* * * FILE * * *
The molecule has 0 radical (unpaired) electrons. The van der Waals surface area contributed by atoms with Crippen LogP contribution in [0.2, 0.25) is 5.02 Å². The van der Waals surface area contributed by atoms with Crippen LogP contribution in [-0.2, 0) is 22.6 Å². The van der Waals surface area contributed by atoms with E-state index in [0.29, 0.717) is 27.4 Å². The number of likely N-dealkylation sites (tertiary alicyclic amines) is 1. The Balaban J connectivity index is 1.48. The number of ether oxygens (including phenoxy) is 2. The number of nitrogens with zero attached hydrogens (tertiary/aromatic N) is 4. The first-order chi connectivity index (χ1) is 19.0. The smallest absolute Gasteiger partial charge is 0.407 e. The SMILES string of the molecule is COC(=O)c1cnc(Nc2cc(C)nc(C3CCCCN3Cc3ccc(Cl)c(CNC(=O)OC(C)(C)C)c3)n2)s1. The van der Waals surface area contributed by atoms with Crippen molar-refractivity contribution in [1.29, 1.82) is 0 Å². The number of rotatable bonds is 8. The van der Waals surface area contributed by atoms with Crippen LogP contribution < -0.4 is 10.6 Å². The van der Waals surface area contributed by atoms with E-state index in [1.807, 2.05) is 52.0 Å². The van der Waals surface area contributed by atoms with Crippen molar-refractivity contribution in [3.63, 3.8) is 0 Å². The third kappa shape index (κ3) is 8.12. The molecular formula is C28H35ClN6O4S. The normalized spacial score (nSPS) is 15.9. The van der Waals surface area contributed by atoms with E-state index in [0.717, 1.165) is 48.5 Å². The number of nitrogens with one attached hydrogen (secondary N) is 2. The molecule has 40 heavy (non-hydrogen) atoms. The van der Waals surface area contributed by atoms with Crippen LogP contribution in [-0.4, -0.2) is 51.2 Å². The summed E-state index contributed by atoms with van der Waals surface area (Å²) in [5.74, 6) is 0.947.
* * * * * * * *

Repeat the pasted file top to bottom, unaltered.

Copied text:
The molecule has 0 radical (unpaired) electrons. The van der Waals surface area contributed by atoms with Crippen LogP contribution in [0.2, 0.25) is 5.02 Å². The van der Waals surface area contributed by atoms with Crippen LogP contribution in [-0.2, 0) is 22.6 Å². The van der Waals surface area contributed by atoms with E-state index in [0.29, 0.717) is 27.4 Å². The number of likely N-dealkylation sites (tertiary alicyclic amines) is 1. The Balaban J connectivity index is 1.48. The number of ether oxygens (including phenoxy) is 2. The number of nitrogens with zero attached hydrogens (tertiary/aromatic N) is 4. The first-order chi connectivity index (χ1) is 19.0. The smallest absolute Gasteiger partial charge is 0.407 e. The SMILES string of the molecule is COC(=O)c1cnc(Nc2cc(C)nc(C3CCCCN3Cc3ccc(Cl)c(CNC(=O)OC(C)(C)C)c3)n2)s1. The van der Waals surface area contributed by atoms with Crippen molar-refractivity contribution in [1.29, 1.82) is 0 Å². The number of rotatable bonds is 8. The van der Waals surface area contributed by atoms with Crippen LogP contribution < -0.4 is 10.6 Å². The van der Waals surface area contributed by atoms with E-state index in [1.807, 2.05) is 52.0 Å². The van der Waals surface area contributed by atoms with Crippen molar-refractivity contribution in [3.63, 3.8) is 0 Å². The third kappa shape index (κ3) is 8.12. The molecular formula is C28H35ClN6O4S. The normalized spacial score (nSPS) is 15.9. The van der Waals surface area contributed by atoms with E-state index in [0.717, 1.165) is 48.5 Å². The number of nitrogens with one attached hydrogen (secondary N) is 2. The molecule has 40 heavy (non-hydrogen) atoms. The van der Waals surface area contributed by atoms with Crippen LogP contribution in [-0.4, -0.2) is 51.2 Å². The summed E-state index contributed by atoms with van der Waals surface area (Å²) in [5.74, 6) is 0.947.